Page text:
/ Offetting one's carbon footprint
I usualy fly around 80 -100 times a year and about half of those are long haul. While this may be great for my flying blue platinum miles it's not so good for my (small but growing) green consience.
So my question is what can I do to lessen my impact? Forgive the schoolboy naivety but I have only recently started to give a damn about this.
ClimberEd from this parish is the man to talk to, he works in carbon offsetting or summat like that.
> ClimberEd from this parish is the man to talk to, he works in carbon offsetting or summat like that.
Ha, quite true 'summat like that'. Am just hitting the sack but I'll try and write something informed tomorrow.
The bottom line is yes, if you have to fly, it is worth buying offsets - from the right company.
Ditch your car and get a horse and cart for starters....
Yeah - I'm sure CEd will be more informed, but just to highlight it's important to buy them from the right company. A lot of companies don't put the money to good use, or use it for projects which are actually not all that great.
Was doing a bit of research on them last month and came across this - http://www.cheatneutral.com/ which is pretty funny parody, highlighting some of the bad bits of offsetting.
But as an individual thing - yeah! (ClimberEd will be more informative)
It's crucial for your karma to make a contribution to offset your evil emissions. I plant lots of trees. Send me a contribution and I might plant some more but, much more importantly, you'll feel better, which is the main thing.
Well the first thing is to not think of it as legitimsing your actions, otherwise it will do your head in, as per cheat neutral.
However, if you have to fly (or whatever else might emit GHGs) you can pay towards a project, somewhere else (normally the developing work) that will be reducing emissions. Theoretically, you produce x tonnes when you fly, so you will pay for the reduction of x tonnes in a project. Whether these emissions will be an absolute reduction on business as usual is another large bone of contention. Again, I take the view that it is better to get these projects up and running than not have them at all. The money you spend does facilitate that action, the revenues from selling credits being the main financing process for these projects.
Projects can take many forms from a pure renewable/fossil fuel substitute at one end e.g. a wind farm in China to handing out efficient woodfuel stoves to the poorest sections of society in Kenya.
Broadly there are two types, they can go through the official UN system, which has more stringent standards, creating credits known as CERs. Or they can be 'voluntary credits' which vary from a voluntary code of process (often under the VCS) to none at all with a company claiming they have credit 'credits' through 'emission reductions'.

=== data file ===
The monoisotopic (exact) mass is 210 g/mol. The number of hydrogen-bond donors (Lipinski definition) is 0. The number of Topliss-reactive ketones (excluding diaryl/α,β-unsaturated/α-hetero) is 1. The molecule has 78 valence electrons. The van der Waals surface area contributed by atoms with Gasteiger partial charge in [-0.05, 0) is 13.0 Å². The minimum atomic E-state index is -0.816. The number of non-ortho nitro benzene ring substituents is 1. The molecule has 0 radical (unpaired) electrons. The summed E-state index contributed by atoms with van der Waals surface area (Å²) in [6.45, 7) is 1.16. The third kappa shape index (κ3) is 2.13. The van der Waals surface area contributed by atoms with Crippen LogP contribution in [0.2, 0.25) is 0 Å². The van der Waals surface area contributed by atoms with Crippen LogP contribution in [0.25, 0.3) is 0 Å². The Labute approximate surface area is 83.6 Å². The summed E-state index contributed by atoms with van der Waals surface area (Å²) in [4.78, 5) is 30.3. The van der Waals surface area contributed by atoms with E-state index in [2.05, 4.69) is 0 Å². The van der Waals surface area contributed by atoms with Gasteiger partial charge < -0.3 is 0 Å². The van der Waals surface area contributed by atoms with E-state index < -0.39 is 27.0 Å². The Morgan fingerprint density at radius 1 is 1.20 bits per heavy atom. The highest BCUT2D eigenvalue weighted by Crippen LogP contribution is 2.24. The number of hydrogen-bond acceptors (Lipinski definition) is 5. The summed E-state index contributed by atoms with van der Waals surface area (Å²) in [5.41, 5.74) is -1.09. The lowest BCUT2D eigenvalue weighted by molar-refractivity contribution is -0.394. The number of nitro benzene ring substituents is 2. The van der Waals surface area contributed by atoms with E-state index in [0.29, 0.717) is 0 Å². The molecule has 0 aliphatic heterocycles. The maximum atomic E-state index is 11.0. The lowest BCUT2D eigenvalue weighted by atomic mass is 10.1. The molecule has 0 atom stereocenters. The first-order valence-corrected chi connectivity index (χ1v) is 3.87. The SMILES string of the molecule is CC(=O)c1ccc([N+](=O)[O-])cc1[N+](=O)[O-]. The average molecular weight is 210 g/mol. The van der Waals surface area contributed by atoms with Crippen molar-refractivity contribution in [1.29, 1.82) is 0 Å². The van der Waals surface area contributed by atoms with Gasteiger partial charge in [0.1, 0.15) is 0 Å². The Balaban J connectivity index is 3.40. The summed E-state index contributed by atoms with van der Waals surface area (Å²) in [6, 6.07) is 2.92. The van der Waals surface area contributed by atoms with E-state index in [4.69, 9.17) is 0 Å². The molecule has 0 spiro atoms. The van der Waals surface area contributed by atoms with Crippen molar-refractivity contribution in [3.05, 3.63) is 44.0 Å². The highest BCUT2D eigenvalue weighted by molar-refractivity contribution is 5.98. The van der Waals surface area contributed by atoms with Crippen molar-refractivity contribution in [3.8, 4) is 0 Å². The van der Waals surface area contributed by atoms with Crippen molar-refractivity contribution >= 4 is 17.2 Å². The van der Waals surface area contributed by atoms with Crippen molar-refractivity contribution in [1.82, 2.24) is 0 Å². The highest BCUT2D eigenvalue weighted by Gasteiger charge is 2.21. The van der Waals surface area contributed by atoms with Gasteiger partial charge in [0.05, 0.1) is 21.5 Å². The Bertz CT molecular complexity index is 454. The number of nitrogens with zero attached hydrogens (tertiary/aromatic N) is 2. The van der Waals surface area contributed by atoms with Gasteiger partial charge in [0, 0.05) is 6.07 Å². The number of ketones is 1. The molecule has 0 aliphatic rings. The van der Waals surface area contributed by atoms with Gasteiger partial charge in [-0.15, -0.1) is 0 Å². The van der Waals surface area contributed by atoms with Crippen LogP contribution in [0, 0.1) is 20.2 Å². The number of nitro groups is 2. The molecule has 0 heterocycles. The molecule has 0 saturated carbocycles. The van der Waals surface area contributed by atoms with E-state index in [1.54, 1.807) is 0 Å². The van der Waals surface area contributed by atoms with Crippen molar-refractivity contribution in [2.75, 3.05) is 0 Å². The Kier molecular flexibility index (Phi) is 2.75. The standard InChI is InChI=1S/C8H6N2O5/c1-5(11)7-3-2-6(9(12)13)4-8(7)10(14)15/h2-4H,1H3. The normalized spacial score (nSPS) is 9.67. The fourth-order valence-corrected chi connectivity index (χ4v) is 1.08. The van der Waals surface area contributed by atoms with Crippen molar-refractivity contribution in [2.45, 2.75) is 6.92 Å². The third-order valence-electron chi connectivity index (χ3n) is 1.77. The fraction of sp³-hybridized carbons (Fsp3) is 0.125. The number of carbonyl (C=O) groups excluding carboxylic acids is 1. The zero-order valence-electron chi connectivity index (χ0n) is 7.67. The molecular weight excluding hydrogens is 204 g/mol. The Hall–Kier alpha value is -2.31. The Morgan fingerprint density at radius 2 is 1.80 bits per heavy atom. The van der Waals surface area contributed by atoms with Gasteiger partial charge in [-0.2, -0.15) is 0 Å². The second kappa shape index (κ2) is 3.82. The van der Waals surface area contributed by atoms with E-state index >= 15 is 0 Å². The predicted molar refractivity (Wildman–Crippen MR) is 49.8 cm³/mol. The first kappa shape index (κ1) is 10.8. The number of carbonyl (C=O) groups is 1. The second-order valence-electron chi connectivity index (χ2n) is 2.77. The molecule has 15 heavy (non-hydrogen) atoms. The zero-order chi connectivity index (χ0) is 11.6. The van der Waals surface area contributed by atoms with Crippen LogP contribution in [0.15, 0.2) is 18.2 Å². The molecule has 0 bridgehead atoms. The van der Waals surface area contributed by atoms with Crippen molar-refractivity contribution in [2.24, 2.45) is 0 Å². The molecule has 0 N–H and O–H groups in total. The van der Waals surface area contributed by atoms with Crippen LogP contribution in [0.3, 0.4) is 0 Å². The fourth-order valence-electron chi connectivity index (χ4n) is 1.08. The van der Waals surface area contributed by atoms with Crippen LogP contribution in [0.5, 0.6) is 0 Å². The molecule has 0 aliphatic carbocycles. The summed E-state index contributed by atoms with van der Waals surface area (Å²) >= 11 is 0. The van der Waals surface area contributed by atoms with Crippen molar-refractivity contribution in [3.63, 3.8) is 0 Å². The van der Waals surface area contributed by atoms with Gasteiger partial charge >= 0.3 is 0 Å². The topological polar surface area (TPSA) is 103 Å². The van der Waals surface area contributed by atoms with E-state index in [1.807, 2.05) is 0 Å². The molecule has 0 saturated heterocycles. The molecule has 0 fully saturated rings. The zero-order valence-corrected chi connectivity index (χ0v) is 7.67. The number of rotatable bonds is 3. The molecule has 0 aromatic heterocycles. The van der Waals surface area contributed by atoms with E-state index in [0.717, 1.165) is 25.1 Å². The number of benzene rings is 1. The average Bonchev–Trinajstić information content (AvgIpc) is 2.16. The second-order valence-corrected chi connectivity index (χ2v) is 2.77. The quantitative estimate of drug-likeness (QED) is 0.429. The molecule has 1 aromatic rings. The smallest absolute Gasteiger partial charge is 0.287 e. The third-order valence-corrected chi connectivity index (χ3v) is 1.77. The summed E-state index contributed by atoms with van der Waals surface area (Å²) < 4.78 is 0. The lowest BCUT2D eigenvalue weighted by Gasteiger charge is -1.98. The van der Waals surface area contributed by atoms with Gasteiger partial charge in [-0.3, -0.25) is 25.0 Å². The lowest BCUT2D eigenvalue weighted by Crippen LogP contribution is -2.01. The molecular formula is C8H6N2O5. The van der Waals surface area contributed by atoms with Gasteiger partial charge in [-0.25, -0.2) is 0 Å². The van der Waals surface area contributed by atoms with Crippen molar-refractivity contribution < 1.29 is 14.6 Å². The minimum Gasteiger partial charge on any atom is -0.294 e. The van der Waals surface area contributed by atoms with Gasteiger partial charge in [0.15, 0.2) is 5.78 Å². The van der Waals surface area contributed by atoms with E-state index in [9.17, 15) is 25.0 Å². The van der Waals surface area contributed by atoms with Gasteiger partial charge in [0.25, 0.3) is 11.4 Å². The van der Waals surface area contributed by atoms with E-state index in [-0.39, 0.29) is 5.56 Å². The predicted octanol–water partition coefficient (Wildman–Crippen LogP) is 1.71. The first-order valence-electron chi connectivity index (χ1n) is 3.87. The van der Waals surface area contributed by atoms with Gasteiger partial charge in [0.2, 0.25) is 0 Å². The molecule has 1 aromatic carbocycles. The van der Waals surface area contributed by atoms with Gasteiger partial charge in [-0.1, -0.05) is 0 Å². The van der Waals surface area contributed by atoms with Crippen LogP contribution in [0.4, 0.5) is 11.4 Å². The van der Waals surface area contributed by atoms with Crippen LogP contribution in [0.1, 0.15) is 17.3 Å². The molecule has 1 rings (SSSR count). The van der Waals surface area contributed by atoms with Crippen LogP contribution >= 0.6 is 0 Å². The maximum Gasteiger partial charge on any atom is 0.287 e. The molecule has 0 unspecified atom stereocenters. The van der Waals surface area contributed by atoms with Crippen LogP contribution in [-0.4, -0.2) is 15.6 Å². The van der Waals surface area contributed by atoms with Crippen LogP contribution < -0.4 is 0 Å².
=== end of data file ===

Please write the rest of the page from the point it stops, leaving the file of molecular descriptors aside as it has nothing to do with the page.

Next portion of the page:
Overlay this with 'the gold standard', known as GS, a 3rd party NGO run system, which requires projects to have a sustainable development component to get certified. So a wind farm in China is highly unlikely to get GS certified, a project in kenya more so.
GS projects can be UN or voluntary, but if they have GS then they will be robust. So either would do. (pick a project that takes your fancy)
So, to get to the point, yes, it's worth offsetting. No, unless you are very lazy, I wouldn't just tick the box on your airline booking form (probably large scale CDM energy, or hydro projects).
The GS and project developers can be found here
I would suggest ClimateCare (and their website) as a good starting point
Hope that's somehelp, was trying to be pragmatic rather than stir up a debate.
Elsewhere on the site
Nick Livesey discovered the mountains of Snowdonia over a decade ago and finally moved there a year and a half ago, quitting a... Read more
2014 has been a bumper year for climbing publications. Here's a few of the ones that we have either read, or ones that we... Read more
WINTERFEST 2014 at Outside in Hathersage 6th and 7th December 2014 Outside's ever popular Winterfest event is back... Read more
If asked to name a British female climber who stood out at a time when British women's climbing wasn't... Read more
A product review by James Turnbull. James Turnbull at Outside recently took the new Osprey Mutant 38 on a rigorous test in the... Read more